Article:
The Architects Behind Westport House

Westport House 1916

It has been eye opening watching the incredible works that have taken place over the past year in the restoration of the stunning exterior of Westport House. The comings and goings of cranes, machinery and bulldozers doing the extraordinary works all playing their part in the laborious task of preserving this much-loved Georgian Manor. The building of the scaffolding, the elevation of building materials up and down to the roof of the house, the transporting of heavy stone and other materials all around the house as the construction workers have made huge headway with the restoration of the house.

All of this has caused me to ponder over the last 300 years and how the original house was constructed. How did they do it without all of the modern machinery and technology that we have today?

Well, it was very much the result of expert and skilled architects, engineers and craftsmen who had the wherewithal to see it through! The first phase of this country house with its two-storey levels over a raised basement emerged from its foundations in 1730. The house was completed in phases and there was a plethora of architects involved in its development. The house would have been built by local stone masons and labourers from the area using limestone from the quarry located by the farmyard right here on the Estate.

Richard Cassels was the architect who built the first phase of the house – the iconic East elevation – in 1730 when the house was just one room deep and the Atlantic Ocean came right up to the exterior walls of the house. During the 1770s, the land behind the house was reclaimed – this process took about 10 years and the main square of the house was extended. The South Wing addition was completed in 1778 by Thomas Ivory which was at the time once considered to be the main entrance to the house. Benjamin Wyatt designed a beautiful double-height Library to go in this space but unfortunately, the library was destroyed by fire in 1826.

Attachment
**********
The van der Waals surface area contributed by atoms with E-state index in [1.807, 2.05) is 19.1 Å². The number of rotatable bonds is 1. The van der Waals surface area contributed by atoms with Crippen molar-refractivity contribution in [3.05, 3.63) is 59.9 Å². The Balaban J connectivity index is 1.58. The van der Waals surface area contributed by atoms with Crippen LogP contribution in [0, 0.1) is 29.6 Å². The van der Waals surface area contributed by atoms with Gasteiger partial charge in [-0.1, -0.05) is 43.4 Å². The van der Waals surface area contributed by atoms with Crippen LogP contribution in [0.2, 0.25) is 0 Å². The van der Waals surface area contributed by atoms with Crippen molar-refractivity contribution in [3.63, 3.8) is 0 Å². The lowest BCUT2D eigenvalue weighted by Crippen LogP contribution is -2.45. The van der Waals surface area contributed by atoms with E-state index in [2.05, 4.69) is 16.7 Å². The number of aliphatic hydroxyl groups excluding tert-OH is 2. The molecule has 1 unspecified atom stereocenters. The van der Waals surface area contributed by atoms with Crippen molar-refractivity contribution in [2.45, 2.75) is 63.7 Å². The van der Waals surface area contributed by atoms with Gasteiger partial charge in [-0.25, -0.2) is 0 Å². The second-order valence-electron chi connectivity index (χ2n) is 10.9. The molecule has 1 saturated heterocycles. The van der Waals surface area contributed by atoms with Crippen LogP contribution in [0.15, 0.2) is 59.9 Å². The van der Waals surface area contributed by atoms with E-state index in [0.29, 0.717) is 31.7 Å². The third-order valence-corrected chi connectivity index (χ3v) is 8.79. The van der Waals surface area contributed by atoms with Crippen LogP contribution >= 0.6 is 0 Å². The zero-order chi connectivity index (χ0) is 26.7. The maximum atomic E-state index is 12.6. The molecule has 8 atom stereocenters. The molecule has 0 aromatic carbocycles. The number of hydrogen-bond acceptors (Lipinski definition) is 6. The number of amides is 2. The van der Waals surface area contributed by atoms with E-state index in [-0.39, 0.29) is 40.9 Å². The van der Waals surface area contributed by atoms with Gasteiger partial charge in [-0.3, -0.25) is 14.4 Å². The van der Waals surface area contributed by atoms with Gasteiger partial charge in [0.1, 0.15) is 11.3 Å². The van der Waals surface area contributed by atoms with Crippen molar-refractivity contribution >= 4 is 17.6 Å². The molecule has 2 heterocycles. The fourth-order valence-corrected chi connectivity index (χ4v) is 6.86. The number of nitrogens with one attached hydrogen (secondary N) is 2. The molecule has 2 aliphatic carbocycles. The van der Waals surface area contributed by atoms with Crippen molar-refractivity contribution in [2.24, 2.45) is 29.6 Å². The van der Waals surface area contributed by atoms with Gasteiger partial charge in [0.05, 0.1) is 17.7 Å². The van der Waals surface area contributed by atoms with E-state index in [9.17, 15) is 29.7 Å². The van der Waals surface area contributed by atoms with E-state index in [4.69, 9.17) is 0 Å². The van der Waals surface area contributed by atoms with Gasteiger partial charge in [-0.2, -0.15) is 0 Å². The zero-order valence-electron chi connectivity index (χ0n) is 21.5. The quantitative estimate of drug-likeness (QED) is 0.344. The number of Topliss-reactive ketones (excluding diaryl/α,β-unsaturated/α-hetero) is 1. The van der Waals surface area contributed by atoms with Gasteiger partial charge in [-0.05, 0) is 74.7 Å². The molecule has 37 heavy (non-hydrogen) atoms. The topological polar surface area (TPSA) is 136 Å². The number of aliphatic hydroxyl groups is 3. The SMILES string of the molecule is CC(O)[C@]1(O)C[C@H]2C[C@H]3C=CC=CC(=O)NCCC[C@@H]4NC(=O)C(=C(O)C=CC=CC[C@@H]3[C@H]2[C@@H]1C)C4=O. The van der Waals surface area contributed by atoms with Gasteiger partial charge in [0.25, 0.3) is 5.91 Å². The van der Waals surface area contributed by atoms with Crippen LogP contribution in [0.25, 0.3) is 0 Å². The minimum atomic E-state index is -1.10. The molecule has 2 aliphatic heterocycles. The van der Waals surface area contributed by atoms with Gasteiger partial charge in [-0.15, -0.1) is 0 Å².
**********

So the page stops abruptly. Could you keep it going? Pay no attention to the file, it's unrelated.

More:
Westport House by the National Library of Ireland

James Wyatt designed some of the interiors of the house including the spectacular Large Dining room. Completed in 1783, the plasterwork is based on the Wedgwood design as are the stunning ceilings in the Blue master bedroom. It is said he also worked in the Long Gallery but his son Benjamin Wyatt – who liked to undo his father’s work – is said to have removed the ornate ceiling in this room. Upon seeing this, the 2nd Marchioness, Hester Catherine gave Benjamin his marching orders before he got to work on the remarkable Large Dining room.

Large Dining room – Westport House

George Wilkinson is the architect responsible for the insertion of the Sicilian marble staircase that greets our visitors as soon as they enter the Front Hall. The cantilevered stairs are an engineering phenomenon that hold their own weight and have been the cause of much wonder and awe since their inclusion into the house interiors in 1858.

Photo taken from “The Decorator” 1915

William Henry Romaine-Walker is the architect who designed the beautiful terraces at the back of the house in 1914/15 which are currently being restored and being reinstated exactly to their original design.

Uncle Ulick – Photo taken from “A Tale of Two Houses” by Jasper More (1978)

Our current restoration which has taken place over the last year has taken place mainly on the exterior of the house only. The interior restoration will take place at a later date but firstly, the house must be allowed to dry out and settle before any other work may start. These important restoration works are conserving the magnificent Georgian home for many more generations whilst preserving the Browne family design and influence on the structure and décor on the wonderful Westport house.

Copy by Kathryn Connolly.

Photos from the National Library of Ireland, The Decorator Magazine 1915, Jasper More’s book – “A Tale of Two Houses” and Westport House.

Westport House is currently undergoing phase one of a restoration project that is expected to be completed in 2022. It will see much needed conservation work carried out to the Georgian-era home to help protect the contents of the house and stories like this one for many more generations to enjoy.  The house is now open to visitors and you are invited to pre-book your visit to see the results of the project as well as learn all about the architecture of Westport House.  The ideal day out during your visit to Westport.  We look forward to welcoming you.

Westport House is so much more than a historic home! Did you know we have a premier Caravan Park & Campsite as well as a gourmet toastie shack and leisure centre?  

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